Of course, while abstact, expressionist art – especially from those lacking in basic drawing skills tend to tick me off, those people are still much better than the talkers and accessorizers. Have you ever come across a know-it-all who offers their brilliant “critique” and has this insatiable urge to redline and correct every piece of art they come across online? Chances are that these are also the same kind of people who will tell you to buy the most expensive pieces of art equipment that you can so that you can “level up your game” and even urge you to start creating your own paints out of gum arabic and your choice of pigment because that’s how a “real pro” does it.

Well, while there’s always the wild exception who can actually walk the talk, if you ever come across this kind of individual, it’s probably best to ask that person for some actual examples of their art. Chances are that you’ll discover something quite amusing. I’ll leave it at that.

3.       Communities

I did say that I hate communities, didn’t I? Anyway, the unfortunate reality is that if you desire any kind of recognition for your art, it’s really not about what you know, but about who you know. As a recent example, I hardly get more than 10 likes for any new artworks I upload publicly to my twitter, FB, and pixiv account. I’m not really one to self-market much and my favorite subject is from an anime/manga from another decade, basically.

So one day, I saw mikumiku_ebooks make an amusing post on twitter, so I decided to draw a piece of fanart dedicated to this tweet about Miku winning the Iron Throne in the Game of Thrones TV series – and suddenly, from out of nowhere, I got 1.8k likes and over 500 retweets in a single day. To be honest, this is more attention than anything I’ve ever produced in my 20+ years as a writer/artist/creator has ever received before.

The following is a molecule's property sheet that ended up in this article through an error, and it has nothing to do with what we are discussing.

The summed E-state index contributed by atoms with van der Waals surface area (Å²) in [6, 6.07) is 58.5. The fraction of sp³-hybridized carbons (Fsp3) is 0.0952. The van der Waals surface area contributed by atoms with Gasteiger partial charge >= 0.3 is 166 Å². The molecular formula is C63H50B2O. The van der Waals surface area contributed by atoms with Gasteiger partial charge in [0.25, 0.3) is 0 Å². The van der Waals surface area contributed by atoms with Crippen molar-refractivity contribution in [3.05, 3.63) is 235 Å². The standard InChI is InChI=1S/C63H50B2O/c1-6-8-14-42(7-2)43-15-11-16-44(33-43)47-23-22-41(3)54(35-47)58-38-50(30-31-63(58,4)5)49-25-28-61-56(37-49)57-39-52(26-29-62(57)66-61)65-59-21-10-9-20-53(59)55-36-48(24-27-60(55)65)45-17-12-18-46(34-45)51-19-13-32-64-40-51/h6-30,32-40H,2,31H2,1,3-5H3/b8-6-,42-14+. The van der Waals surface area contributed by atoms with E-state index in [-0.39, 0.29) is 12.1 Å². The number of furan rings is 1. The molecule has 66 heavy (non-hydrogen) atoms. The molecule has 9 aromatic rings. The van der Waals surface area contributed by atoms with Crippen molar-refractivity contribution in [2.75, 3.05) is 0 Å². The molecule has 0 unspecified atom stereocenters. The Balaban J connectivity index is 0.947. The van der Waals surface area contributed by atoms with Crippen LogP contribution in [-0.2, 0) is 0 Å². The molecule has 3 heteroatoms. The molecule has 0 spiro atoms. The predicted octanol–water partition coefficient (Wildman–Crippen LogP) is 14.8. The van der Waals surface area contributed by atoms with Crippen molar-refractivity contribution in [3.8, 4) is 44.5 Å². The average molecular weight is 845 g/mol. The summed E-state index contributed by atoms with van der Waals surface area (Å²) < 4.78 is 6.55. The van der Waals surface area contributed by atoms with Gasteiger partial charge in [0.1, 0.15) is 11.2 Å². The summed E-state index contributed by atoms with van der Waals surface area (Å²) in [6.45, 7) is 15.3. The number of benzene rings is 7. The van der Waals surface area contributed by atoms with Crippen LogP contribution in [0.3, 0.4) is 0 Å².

To get back on track, art communities – especially if they are isolated to a particular locale like in my area, often tend to fall into a group mentality and will only recognize and promote fellow artists that join their community in the first place.

I can of course understand this kind of mentality for the purpose of self-gain, but when the same art community often says things like: “art is open to all” and how “art is a great equalizer for everyone,” I hope you’ll pardon me for thinking that these art communities are being hypocritical.
Is it an ode to Animal Farm perhaps? Art is a great equalizer, but artists in our community are a little bit more equal than others? I suppose that’s the only way for the contradiction to make sense.

Stop Being Pretentious

In conclusion, if you consider yourself an artist or at least a connoisseur of art, I implore you to stop being pretentious. If you want to paint/draw something, then do it, but don’t try to delude others into thinking that you were doing it for some higher purpose that transcends human existence while hiding behind a thin veil of eloquence. At the end of the day, all we visual artists really want to do is to draw pretty pictures and nothing more – and there should be no shame at all in admitting this.

I am lordcloudx and I like to draw pretty pictures – that is all.


  1. I really like your art, but can i give a criticism? If that's okay

    1. No. Sorry, I don't accept criticism from random people online. I know where to take my art and I'm well aware of the areas I need to improve -- or at least the area where people think I need to improve, which is actually just me being lazy most of the time.

      Short answer is no.


lordcloudx loves discussions, so comment away. No direct or indirect personal attacks, please.